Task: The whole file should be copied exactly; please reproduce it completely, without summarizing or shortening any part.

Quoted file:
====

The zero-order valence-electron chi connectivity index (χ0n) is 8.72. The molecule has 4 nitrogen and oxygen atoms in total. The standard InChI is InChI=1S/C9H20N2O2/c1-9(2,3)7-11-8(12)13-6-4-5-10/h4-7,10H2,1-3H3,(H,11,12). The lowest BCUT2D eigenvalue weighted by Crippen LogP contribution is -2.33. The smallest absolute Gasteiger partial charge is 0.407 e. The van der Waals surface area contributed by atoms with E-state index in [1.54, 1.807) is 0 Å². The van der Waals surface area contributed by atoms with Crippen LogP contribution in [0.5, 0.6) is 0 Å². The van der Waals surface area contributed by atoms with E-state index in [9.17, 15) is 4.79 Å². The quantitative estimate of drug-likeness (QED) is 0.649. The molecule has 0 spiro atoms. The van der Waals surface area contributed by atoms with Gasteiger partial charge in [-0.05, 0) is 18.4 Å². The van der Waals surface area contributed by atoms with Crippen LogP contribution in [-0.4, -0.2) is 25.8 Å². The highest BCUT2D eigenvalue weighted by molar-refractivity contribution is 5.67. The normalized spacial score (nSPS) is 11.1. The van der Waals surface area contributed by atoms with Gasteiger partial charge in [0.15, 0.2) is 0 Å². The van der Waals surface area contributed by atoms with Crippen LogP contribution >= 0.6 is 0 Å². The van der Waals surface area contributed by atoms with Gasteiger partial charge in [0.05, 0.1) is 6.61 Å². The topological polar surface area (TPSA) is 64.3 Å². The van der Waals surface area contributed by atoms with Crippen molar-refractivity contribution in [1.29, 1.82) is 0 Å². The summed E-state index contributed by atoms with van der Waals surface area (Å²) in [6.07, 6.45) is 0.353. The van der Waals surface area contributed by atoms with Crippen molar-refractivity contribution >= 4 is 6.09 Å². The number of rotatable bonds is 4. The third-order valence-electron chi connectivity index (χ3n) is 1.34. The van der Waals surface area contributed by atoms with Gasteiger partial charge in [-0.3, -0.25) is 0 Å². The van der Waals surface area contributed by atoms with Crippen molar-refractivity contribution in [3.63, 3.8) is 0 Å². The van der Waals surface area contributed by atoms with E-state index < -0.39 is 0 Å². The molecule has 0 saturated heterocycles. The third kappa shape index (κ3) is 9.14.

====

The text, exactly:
The zero-order valence-electron chi connectivity index (χ0n) is 8.72. The molecule has 4 nitrogen and oxygen atoms in total. The standard InChI is InChI=1S/C9H20N2O2/c1-9(2,3)7-11-8(12)13-6-4-5-10/h4-7,10H2,1-3H3,(H,11,12). The lowest BCUT2D eigenvalue weighted by Crippen LogP contribution is -2.33. The smallest absolute Gasteiger partial charge is 0.407 e. The van der Waals surface area contributed by atoms with E-state index in [1.54, 1.807) is 0 Å². The van der Waals surface area contributed by atoms with Crippen LogP contribution in [0.5, 0.6) is 0 Å². The van der Waals surface area contributed by atoms with E-state index in [9.17, 15) is 4.79 Å². The quantitative estimate of drug-likeness (QED) is 0.649. The molecule has 0 spiro atoms. The van der Waals surface area contributed by atoms with Gasteiger partial charge in [-0.05, 0) is 18.4 Å². The van der Waals surface area contributed by atoms with Crippen LogP contribution in [-0.4, -0.2) is 25.8 Å². The highest BCUT2D eigenvalue weighted by molar-refractivity contribution is 5.67. The normalized spacial score (nSPS) is 11.1. The van der Waals surface area contributed by atoms with Gasteiger partial charge in [0.15, 0.2) is 0 Å². The van der Waals surface area contributed by atoms with Crippen LogP contribution >= 0.6 is 0 Å². The van der Waals surface area contributed by atoms with Gasteiger partial charge in [0.05, 0.1) is 6.61 Å². The topological polar surface area (TPSA) is 64.3 Å². The van der Waals surface area contributed by atoms with Crippen molar-refractivity contribution in [1.29, 1.82) is 0 Å². The summed E-state index contributed by atoms with van der Waals surface area (Å²) in [6.07, 6.45) is 0.353. The van der Waals surface area contributed by atoms with Crippen molar-refractivity contribution >= 4 is 6.09 Å². The number of rotatable bonds is 4. The third-order valence-electron chi connectivity index (χ3n) is 1.34. The van der Waals surface area contributed by atoms with Gasteiger partial charge in [-0.3, -0.25) is 0 Å². The van der Waals surface area contributed by atoms with Crippen molar-refractivity contribution in [3.63, 3.8) is 0 Å². The van der Waals surface area contributed by atoms with E-state index < -0.39 is 0 Å². The molecule has 0 saturated heterocycles. The third kappa shape index (κ3) is 9.14.